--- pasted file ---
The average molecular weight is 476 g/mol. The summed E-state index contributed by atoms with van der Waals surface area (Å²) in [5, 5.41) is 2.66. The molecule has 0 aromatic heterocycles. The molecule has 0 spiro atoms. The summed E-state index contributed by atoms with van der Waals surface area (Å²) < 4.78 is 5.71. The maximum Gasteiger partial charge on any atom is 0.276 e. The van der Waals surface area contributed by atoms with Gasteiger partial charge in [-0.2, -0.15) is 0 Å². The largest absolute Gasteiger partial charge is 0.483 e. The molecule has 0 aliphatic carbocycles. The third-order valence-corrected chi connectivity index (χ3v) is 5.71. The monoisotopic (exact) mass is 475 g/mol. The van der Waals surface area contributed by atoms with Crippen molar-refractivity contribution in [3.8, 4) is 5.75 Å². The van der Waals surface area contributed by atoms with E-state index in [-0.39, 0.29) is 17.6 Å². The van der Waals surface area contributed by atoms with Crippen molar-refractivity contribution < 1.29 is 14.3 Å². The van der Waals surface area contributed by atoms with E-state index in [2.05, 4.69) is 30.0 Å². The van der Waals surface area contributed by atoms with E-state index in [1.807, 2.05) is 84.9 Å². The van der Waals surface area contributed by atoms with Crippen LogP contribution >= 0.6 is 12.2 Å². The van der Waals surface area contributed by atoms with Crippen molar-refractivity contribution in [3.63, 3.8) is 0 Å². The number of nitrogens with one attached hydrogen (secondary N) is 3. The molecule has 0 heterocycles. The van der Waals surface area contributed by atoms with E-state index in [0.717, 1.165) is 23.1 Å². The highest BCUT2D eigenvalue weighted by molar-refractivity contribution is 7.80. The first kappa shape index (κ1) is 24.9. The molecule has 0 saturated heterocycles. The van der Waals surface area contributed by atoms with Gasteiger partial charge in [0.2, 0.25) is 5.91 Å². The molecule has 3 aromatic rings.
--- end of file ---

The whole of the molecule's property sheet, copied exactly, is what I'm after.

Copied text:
The average molecular weight is 476 g/mol. The summed E-state index contributed by atoms with van der Waals surface area (Å²) in [5, 5.41) is 2.66. The molecule has 0 aromatic heterocycles. The molecule has 0 spiro atoms. The summed E-state index contributed by atoms with van der Waals surface area (Å²) < 4.78 is 5.71. The maximum Gasteiger partial charge on any atom is 0.276 e. The van der Waals surface area contributed by atoms with Gasteiger partial charge in [-0.2, -0.15) is 0 Å². The largest absolute Gasteiger partial charge is 0.483 e. The molecule has 0 aliphatic carbocycles. The third-order valence-corrected chi connectivity index (χ3v) is 5.71. The monoisotopic (exact) mass is 475 g/mol. The van der Waals surface area contributed by atoms with Crippen molar-refractivity contribution in [3.8, 4) is 5.75 Å². The van der Waals surface area contributed by atoms with E-state index in [-0.39, 0.29) is 17.6 Å². The van der Waals surface area contributed by atoms with Crippen molar-refractivity contribution < 1.29 is 14.3 Å². The van der Waals surface area contributed by atoms with E-state index in [2.05, 4.69) is 30.0 Å². The van der Waals surface area contributed by atoms with E-state index in [1.807, 2.05) is 84.9 Å². The van der Waals surface area contributed by atoms with Crippen LogP contribution >= 0.6 is 12.2 Å². The van der Waals surface area contributed by atoms with Crippen molar-refractivity contribution in [3.63, 3.8) is 0 Å². The number of nitrogens with one attached hydrogen (secondary N) is 3. The molecule has 0 heterocycles. The van der Waals surface area contributed by atoms with E-state index in [0.717, 1.165) is 23.1 Å². The highest BCUT2D eigenvalue weighted by molar-refractivity contribution is 7.80. The first kappa shape index (κ1) is 24.9. The molecule has 0 saturated heterocycles. The van der Waals surface area contributed by atoms with Gasteiger partial charge in [0.2, 0.25) is 5.91 Å². The molecule has 3 aromatic rings.